Despite the misgivings of most would-be Labour Mayoral candidates, the national party remains wedded to the idea of imposing a so-called mansion tax on the capital.
Today Ed Balls has set out some tweaks to the policy to try and make it seem fairer, including a nod towards critics who point out that longterm residents of areas in which prices have risen may be cash poor and struggle to pay.
Balls’s answer is to allow this group – provided they earn the arbitrarily chosen sum of £42,000 – to defer payment.
But this doesn’t really address the issue of ability to pay – why is the new tax affordable to someone earning £42,001 but not £1 less?
And why should people on lower incomes be forced to defer their liability when we don’t ask them to do so with Council Tax where, if they’re genuinely unable to pay, they can get a reduction in their monthly bill?
There’s a risk these people will feel under pressure to sell up before the tax comes in, thereby turning existing mixed income communities into exclusive enclaves for millionaires.
But even people who think it’s ok to tax people without any evidence of their ability to pay, or who think it’s fine to force the asset rich, cash poor to sell up and cede whole streets to the rich, should be concerned about what the proposed tax says about Labour’s approach to devolution.
This policy will affect London more than any other area or community – 90% of homes affected by it are in London – yet it’ll be imposed by a national government regardless of the views of the communities it’ll hit hardest or the politicians they elect to represent them.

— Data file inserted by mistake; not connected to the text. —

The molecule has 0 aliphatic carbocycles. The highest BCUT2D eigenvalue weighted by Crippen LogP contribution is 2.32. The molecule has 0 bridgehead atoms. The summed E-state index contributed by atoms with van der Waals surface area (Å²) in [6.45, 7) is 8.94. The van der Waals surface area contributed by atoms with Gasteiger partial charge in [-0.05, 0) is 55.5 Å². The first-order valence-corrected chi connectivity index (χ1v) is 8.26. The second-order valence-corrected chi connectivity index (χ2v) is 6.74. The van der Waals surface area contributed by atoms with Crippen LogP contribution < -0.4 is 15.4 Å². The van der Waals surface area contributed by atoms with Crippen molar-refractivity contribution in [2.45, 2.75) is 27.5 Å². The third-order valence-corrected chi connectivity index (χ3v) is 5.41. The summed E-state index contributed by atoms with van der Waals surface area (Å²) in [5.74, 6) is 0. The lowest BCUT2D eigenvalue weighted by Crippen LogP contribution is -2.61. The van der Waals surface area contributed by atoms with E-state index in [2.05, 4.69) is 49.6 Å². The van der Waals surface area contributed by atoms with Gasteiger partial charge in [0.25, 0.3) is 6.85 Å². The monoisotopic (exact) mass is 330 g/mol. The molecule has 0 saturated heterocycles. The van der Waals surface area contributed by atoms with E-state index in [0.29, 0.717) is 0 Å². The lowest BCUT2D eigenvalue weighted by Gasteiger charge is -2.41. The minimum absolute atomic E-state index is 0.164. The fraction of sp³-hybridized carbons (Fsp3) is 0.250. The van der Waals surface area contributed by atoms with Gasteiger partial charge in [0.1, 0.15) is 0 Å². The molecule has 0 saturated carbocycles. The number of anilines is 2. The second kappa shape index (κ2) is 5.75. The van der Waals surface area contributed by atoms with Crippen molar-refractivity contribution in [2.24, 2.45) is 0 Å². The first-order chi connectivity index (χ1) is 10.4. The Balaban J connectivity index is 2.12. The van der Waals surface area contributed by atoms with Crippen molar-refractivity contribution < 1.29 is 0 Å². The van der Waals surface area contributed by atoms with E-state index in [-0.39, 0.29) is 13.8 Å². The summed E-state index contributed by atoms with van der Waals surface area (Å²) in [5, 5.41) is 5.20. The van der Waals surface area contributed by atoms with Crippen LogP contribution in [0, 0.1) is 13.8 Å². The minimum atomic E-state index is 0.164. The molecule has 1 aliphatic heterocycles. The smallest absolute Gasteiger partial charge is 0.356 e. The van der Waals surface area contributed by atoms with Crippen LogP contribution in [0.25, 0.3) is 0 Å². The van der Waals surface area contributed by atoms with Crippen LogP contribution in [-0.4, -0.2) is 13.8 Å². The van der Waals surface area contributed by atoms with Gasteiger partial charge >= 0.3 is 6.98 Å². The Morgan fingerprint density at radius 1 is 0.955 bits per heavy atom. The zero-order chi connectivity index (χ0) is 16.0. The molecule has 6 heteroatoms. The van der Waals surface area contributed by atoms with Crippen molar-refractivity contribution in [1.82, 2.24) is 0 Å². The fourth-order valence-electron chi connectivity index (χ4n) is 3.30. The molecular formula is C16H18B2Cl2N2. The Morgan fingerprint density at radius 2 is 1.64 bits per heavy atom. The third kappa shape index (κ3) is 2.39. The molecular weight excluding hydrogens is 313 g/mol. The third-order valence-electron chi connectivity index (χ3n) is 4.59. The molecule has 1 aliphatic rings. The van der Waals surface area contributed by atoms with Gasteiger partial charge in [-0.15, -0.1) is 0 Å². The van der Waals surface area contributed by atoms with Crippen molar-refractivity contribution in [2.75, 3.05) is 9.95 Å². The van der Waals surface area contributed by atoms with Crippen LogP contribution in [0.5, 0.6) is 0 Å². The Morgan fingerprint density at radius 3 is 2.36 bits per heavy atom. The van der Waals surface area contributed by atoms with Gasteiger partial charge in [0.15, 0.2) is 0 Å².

Labour could have promised to legislate to allow councils to impose this tax and then fought local elections on a promise to make use of such powers.
Or, if they felt this would hand too much power to vested interests in a small number of boroughs, they could have given the power to impose the tax to City Hall and let all Londoners have an equal say in its introduction at the next Mayoral election.
That would at least have been in keeping with the party’s claimed interest in devolving more power and money to the English cities and increasing the amount of taxes controlled by local politicians, a position restated just last week by Sadiq Khan, Labour’s shadow London minister who said:
“Only 7% of all taxes raised from Londoners and London businesses are spent by the different levels of London government, whereas the figure is nearly 50% in New York. Labour has committed itself to devolving significant public service funding and responsibility to London’s government, as well as more fiscal autonomy.”
But rather than trust the people of London, Labour shows it still prefers the centralising, top-down approach by increasing – rather than decreasing – the amount of taxation national government controls the raising and spending of.
We’re told that the money raised by the mansion tax will fund the NHS but if this tax is truly going to be sold on fairness, every penny it raises in London should be spent on London’s hospitals and healthcare.
But of course that won’t happen and Londoners will have to resign themselves to seeing even more of the city’s cash used to subsidise other regions.